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It's entirely good practice to edit one's own answers, even and perhaps especially some years after first posting.

You might have something more to say -- or at one extreme need to correct a mistake or to clarify a statement that could all too easily be misread.

Or a revision might be the best way to respond to comments that have just been made -- or that you have just noticed.

There are arguments both ways on whether you should flag later edits as being later edits, but they start with not needing to flag if the change is trivial and definitely needing to flag if the change is not trivial. If in doubt, then flag in some suitable way. Anyone regarding the flags as unneeded can always ignore them but the opposite isn't true.

If anyone sees a revised edit and wonders what was changed, the threshold for being to follow the history of edits is very low -- is there even a threshold at all? -- and even with such a reputation it is easier just to read a comment on what was changed.

A moderately extreme example of editing one's own answer is at "-iles" terminology for the top half a percent I can speak authoritatively that my major motive was amusing myself.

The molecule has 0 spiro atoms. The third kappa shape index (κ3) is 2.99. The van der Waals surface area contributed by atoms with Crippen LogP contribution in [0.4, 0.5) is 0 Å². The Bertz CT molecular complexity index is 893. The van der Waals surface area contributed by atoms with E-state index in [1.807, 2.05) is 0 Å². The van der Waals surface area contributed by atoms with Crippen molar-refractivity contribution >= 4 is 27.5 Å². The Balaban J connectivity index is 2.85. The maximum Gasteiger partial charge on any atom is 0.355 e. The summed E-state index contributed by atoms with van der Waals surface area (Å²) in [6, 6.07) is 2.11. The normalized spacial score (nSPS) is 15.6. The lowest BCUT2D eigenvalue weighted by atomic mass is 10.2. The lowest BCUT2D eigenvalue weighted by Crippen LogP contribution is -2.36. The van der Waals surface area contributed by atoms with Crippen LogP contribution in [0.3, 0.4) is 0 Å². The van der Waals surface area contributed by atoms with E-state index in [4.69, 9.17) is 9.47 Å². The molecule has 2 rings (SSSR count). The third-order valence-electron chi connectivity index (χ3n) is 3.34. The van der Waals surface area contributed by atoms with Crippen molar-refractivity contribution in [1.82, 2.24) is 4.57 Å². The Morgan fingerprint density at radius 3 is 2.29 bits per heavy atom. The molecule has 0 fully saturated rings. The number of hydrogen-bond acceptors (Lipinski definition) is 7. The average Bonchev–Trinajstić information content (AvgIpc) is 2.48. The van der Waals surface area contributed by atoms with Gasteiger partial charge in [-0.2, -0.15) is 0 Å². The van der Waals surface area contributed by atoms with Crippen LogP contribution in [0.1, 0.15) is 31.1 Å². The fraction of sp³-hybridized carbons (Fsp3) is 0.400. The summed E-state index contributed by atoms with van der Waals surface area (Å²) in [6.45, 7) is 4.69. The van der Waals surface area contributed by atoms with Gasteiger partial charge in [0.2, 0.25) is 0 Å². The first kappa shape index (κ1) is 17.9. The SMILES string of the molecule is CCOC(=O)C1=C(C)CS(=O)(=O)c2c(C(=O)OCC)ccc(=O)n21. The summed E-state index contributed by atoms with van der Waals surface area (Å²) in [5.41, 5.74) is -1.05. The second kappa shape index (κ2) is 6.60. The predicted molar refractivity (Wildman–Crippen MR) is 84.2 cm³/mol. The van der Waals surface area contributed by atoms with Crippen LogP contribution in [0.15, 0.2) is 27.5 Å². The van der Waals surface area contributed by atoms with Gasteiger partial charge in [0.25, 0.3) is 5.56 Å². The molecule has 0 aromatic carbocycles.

People who write and maintain code will recognise the small issues. In some workplaces, there are absolute rules about documenting changes to code. Even if you are your own boss about your own software, you may still be making it available to others. Then being detailed in documenting changes is usually harmless but it is occasionally crucial for establishing what was done or not done by successive versions of the code.

On comments rather than answers: In one Meta thread, I have compromised in adding a series of comments one by one and then transferring them as edits when there were several. The hope is that while some regard bouncing a thread to the top as a side-effect of one minor edit as outrageous, bouncing because of several minor edits may seem less outrageous.

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First, I agree with the other answer posters that these edits are important and valuable (regardless if they currently "seem useful"). In the spirit of writing a detailed/accurate repository of information, every edit counts! And these edits should be made to the post itself and not as a comment, since -- as you say -- comments are meant to be more ephemeral.

I'll just add an additional thought:

If you are concerned about "spamming" the top of the question page with your posts with minor edits or with questions you no longer think are popular, then I just suggest that you make such edits to older posts in a spaced out fashion. Perhaps edit and bump one post on one day and then wait a few days (or, honestly, maybe just a few hours) to post another. It all gets lost in the "noise" (i.e., constant flow of new/edited questions).

  • Or, honestly, don't worry about it, especially if its a rare event anyway.

BONUS: maybe that bump to the top of the active question page brings your knowledge back to the awareness of somebody who had not seen it before and may benefit from it :).

So, EDIT AWAY!!! :D